Final Reflection Assignment Business Strategies of Global European Firms
Developing Bridges across the Globe: Business Strategies of Global European Firms The changing business environment, the changes in communication technology, and political changes all encourage and facilitate the emergence of global business, transnational companies and the emergence of common markets around the globe. With the emergence of a global economy, the export of business culture and business interests has been dramatically growing. Most reputable companies like McDonalds, Starbucks, Miguel Torres Family Winery and Duvel Moortgat SA are no longer run in a ‘national’ way like they have been in the past.
In fact, while touring Duvel’s manufacturing plant in Puurs, Belgium, I learned during a conversation I had with Christian Cols, Business Development Manager, that the Belgian brewer’s growth has far outpaced competitors in Western Europe’s sluggish beer markets. Sales have doubled in the past five years. It is now Belgium’s second biggest brewer in revenue terms, after global leader Anheuser-Busch InBev SA.
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In the 1920s, Duvel developed its signature beer, initially named Victory Ale in commemoration of World War I.
With an attractive brand and distinctive taste, Duvel can get away with charging higher prices. Today the silky ale accounts for roughly 55% of the company’s revenues. In 2010, Duvel increased net profits to €18. 9 million ($27. 5 million) from €14. 9 million. Its share price has climbed to around €74, from €16 in 2003. Revenue, €137. 3 million last year, is expected to grow to €172. 1 million in 2012, according to analysts. While Anheuser reported that their total volumes fell 2. 5% in Western Europe and 0. % in Central and Eastern Europe for 2011, Duvel, expanded sales in Belgium by 24%, in the Netherlands by 17% and in France by 10%. In order to expand into new markets, gain global clients, challenge today’s global financial crisis and become sustainable, ‘globalization’ has become the key factor in business strategies for European companies I have mentioned hereinabove. Merriam-Webster. com defines globalization as the process of integration across societies and economies. Globalization is currently in the top 20% of lookups on Merriam-Webster. om. This phenomenon encompasses the flow of products, services, labor, finance, information, and ideas moving across national borders. The frequency and intensity of the flows relate to the upward or downward direction of globalization as a trend. This trend has been vastly spreading amongst the European Union (EU). The EU, comprising 27 countries with a combined population of almost 500 million people, generates about one third of the world’s economic output and is home to key domestic and international organizations and companies.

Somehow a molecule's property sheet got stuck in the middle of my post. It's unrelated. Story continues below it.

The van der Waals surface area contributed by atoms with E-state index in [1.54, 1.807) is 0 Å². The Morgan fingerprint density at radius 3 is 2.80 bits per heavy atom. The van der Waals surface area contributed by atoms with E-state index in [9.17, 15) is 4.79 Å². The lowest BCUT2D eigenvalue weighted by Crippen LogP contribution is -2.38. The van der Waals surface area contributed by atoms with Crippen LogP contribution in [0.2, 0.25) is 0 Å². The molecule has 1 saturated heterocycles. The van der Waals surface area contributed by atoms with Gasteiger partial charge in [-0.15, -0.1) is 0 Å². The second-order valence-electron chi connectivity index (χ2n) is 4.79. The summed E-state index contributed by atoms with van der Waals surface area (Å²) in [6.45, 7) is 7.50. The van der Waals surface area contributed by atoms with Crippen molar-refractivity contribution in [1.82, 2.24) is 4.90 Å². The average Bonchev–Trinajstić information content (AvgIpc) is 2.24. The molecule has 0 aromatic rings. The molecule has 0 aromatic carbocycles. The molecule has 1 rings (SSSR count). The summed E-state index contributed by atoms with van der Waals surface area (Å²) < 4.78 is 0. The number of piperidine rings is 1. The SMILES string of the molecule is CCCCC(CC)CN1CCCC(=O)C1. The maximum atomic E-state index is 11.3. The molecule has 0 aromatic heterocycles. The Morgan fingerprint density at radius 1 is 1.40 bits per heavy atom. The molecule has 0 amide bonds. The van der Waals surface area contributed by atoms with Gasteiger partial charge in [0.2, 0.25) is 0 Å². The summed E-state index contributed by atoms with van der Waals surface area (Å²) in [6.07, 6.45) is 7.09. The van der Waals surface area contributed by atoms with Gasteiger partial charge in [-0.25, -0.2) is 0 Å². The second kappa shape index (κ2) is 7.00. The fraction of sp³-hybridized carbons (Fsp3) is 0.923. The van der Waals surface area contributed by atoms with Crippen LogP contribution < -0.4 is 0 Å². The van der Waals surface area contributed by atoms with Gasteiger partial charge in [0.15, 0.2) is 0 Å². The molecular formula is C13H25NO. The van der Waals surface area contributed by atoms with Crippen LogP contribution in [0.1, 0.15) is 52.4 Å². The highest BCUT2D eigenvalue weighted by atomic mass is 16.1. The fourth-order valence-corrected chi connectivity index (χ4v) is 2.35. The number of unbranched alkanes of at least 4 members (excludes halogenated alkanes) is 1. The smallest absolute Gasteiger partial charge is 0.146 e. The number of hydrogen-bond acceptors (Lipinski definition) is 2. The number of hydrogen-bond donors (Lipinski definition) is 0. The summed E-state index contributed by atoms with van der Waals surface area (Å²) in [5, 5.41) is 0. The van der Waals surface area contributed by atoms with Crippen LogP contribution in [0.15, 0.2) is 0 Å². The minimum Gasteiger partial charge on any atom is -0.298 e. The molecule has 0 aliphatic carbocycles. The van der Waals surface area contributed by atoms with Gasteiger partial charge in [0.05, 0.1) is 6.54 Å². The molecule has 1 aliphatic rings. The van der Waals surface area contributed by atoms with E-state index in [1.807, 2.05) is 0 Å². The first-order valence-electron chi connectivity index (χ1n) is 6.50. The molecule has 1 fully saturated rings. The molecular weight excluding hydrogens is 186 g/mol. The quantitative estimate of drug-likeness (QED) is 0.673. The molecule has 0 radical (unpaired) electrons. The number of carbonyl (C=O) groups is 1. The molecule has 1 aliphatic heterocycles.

As the world becomes more integrated, the countries and organizations within the EU are impacted and in return impact the ‘global’ business environment. With today’s global financial constraints, globalization for organizations has become the key element for sustainability and competitiveness. Although this may seem like a new trend, as a young boy I remember an increase of globalization ever since the early 1970s, especially in regards to cars, fashion, entertainment and music.
After interviewing executives from six different organizations based in Europe including @22Barcelona, Duvel, Torres Winery, HRD Antwerp, and Delhaize, I learned that one of the key factors in their globalization efforts, from the perspective of regional economic integration, they break down a global strategy into a more regional integration strategy with three types of global strategies (global sales, global production, and pure global integration).
In general, R&D capability determines a global production strategy, whereas firm size and managerial capability determine both a global sales strategy and a pure global integration strategy. From the perspective of business strategy, globalization is the process of internationalization of production and competition. In their view, the key factors driving the globalization of industries are shifts in technology, buyer needs, government policies and country infrastructures.
Such shifts create major differences in competitive position among firms from different nations and might make the advantages of a global strategy more significant. Organizations must respond strategically to such changes; global strategies, addressing competitive advantage in global markets, combine advantages at the home base with advantages resulting from presence in many nations, such as the exploitation of economies of scale and brand reputation.
Establishing strategic alliances, global supply chains, global value networks and associated forms of collaboration is definitely a part of such strategy. Companies entering such alliances are gaining benefits such as economies of scale, marketing activities, production or assembly, creating access to local markets, and to hedge risks. And lastly, long-term agreements between organizations in the form of joint ventures, licenses, long-term supply agreements is another strategy and great opportunities for companies pursuing globalization.